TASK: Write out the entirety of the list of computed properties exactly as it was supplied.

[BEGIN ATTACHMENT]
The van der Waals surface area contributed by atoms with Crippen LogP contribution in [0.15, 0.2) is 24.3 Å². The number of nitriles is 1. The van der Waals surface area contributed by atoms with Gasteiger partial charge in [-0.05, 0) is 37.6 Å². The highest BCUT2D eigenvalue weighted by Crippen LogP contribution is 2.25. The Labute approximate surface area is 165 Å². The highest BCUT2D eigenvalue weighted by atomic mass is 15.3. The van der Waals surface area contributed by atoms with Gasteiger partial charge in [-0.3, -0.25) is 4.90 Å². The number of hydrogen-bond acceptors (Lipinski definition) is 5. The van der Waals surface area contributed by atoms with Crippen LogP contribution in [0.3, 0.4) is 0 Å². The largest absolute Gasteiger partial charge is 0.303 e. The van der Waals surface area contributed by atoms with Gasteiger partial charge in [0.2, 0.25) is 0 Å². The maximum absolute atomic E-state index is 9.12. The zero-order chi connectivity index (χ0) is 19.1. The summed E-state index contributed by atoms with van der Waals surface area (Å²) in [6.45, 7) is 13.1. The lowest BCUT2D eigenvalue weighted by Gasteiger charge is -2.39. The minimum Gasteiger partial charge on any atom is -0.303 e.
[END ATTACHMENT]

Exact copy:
The van der Waals surface area contributed by atoms with Crippen LogP contribution in [0.15, 0.2) is 24.3 Å². The number of nitriles is 1. The van der Waals surface area contributed by atoms with Gasteiger partial charge in [-0.05, 0) is 37.6 Å². The highest BCUT2D eigenvalue weighted by Crippen LogP contribution is 2.25. The Labute approximate surface area is 165 Å². The highest BCUT2D eigenvalue weighted by atomic mass is 15.3. The van der Waals surface area contributed by atoms with Gasteiger partial charge in [-0.3, -0.25) is 4.90 Å². The number of hydrogen-bond acceptors (Lipinski definition) is 5. The van der Waals surface area contributed by atoms with Crippen LogP contribution in [0.3, 0.4) is 0 Å². The largest absolute Gasteiger partial charge is 0.303 e. The van der Waals surface area contributed by atoms with Gasteiger partial charge in [0.2, 0.25) is 0 Å². The maximum absolute atomic E-state index is 9.12. The zero-order chi connectivity index (χ0) is 19.1. The summed E-state index contributed by atoms with van der Waals surface area (Å²) in [6.45, 7) is 13.1. The lowest BCUT2D eigenvalue weighted by Gasteiger charge is -2.39. The minimum Gasteiger partial charge on any atom is -0.303 e.